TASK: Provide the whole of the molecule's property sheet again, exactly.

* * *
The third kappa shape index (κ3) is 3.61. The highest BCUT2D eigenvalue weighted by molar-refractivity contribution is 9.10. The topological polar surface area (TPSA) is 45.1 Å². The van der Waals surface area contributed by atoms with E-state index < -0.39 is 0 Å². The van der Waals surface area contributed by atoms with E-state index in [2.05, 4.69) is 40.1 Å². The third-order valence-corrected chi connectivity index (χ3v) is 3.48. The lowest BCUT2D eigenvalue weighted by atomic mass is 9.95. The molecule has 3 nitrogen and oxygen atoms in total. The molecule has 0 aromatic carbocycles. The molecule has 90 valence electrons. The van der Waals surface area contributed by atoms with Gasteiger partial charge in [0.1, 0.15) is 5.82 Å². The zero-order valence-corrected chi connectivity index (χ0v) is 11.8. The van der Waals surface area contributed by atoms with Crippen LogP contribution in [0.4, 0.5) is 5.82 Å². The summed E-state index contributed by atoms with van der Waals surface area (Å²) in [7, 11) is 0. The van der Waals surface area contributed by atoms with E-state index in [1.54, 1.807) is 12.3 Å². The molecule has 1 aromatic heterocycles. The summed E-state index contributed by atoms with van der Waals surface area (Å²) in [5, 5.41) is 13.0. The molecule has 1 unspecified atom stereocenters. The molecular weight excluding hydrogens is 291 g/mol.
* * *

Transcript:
The third kappa shape index (κ3) is 3.61. The highest BCUT2D eigenvalue weighted by molar-refractivity contribution is 9.10. The topological polar surface area (TPSA) is 45.1 Å². The van der Waals surface area contributed by atoms with E-state index < -0.39 is 0 Å². The van der Waals surface area contributed by atoms with E-state index in [2.05, 4.69) is 40.1 Å². The third-order valence-corrected chi connectivity index (χ3v) is 3.48. The lowest BCUT2D eigenvalue weighted by atomic mass is 9.95. The molecule has 3 nitrogen and oxygen atoms in total. The molecule has 0 aromatic carbocycles. The molecule has 90 valence electrons. The van der Waals surface area contributed by atoms with Gasteiger partial charge in [0.1, 0.15) is 5.82 Å². The zero-order valence-corrected chi connectivity index (χ0v) is 11.8. The van der Waals surface area contributed by atoms with Crippen LogP contribution in [0.4, 0.5) is 5.82 Å². The summed E-state index contributed by atoms with van der Waals surface area (Å²) in [7, 11) is 0. The van der Waals surface area contributed by atoms with E-state index in [1.54, 1.807) is 12.3 Å². The molecule has 1 aromatic heterocycles. The summed E-state index contributed by atoms with van der Waals surface area (Å²) in [5, 5.41) is 13.0. The molecule has 1 unspecified atom stereocenters. The molecular weight excluding hydrogens is 291 g/mol.